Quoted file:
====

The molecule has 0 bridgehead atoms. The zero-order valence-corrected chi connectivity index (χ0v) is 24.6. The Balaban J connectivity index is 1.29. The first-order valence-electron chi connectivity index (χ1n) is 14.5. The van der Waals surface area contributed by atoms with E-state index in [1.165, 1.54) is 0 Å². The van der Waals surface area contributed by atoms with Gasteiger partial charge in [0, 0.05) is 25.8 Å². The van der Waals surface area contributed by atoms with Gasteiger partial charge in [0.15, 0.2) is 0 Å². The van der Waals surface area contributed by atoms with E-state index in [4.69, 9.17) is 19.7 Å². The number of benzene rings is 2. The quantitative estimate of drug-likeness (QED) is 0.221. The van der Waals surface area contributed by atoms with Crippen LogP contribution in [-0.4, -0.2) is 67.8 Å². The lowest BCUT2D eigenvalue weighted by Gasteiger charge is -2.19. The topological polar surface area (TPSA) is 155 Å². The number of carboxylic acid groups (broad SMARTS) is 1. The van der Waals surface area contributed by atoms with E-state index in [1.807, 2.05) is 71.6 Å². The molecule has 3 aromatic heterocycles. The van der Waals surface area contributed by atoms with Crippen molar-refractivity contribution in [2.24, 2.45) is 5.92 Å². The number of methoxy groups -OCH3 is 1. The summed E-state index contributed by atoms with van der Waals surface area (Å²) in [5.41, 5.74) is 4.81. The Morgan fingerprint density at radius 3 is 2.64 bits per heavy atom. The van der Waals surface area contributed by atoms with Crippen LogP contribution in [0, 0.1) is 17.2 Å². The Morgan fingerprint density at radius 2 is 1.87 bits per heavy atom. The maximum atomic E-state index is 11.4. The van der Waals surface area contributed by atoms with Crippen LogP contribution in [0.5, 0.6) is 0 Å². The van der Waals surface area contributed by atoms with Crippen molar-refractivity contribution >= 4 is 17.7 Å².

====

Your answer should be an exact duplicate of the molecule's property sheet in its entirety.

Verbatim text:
The molecule has 0 bridgehead atoms. The zero-order valence-corrected chi connectivity index (χ0v) is 24.6. The Balaban J connectivity index is 1.29. The first-order valence-electron chi connectivity index (χ1n) is 14.5. The van der Waals surface area contributed by atoms with E-state index in [1.165, 1.54) is 0 Å². The van der Waals surface area contributed by atoms with Gasteiger partial charge in [0, 0.05) is 25.8 Å². The van der Waals surface area contributed by atoms with Gasteiger partial charge in [0.15, 0.2) is 0 Å². The van der Waals surface area contributed by atoms with E-state index in [4.69, 9.17) is 19.7 Å². The number of benzene rings is 2. The quantitative estimate of drug-likeness (QED) is 0.221. The van der Waals surface area contributed by atoms with Crippen LogP contribution in [-0.4, -0.2) is 67.8 Å². The lowest BCUT2D eigenvalue weighted by Gasteiger charge is -2.19. The topological polar surface area (TPSA) is 155 Å². The number of carboxylic acid groups (broad SMARTS) is 1. The van der Waals surface area contributed by atoms with E-state index in [1.807, 2.05) is 71.6 Å². The molecule has 3 aromatic heterocycles. The van der Waals surface area contributed by atoms with Crippen molar-refractivity contribution in [2.24, 2.45) is 5.92 Å². The number of methoxy groups -OCH3 is 1. The summed E-state index contributed by atoms with van der Waals surface area (Å²) in [5.41, 5.74) is 4.81. The Morgan fingerprint density at radius 3 is 2.64 bits per heavy atom. The van der Waals surface area contributed by atoms with Crippen LogP contribution in [0, 0.1) is 17.2 Å². The Morgan fingerprint density at radius 2 is 1.87 bits per heavy atom. The maximum atomic E-state index is 11.4. The van der Waals surface area contributed by atoms with Crippen LogP contribution in [0.5, 0.6) is 0 Å². The van der Waals surface area contributed by atoms with Crippen molar-refractivity contribution >= 4 is 17.7 Å².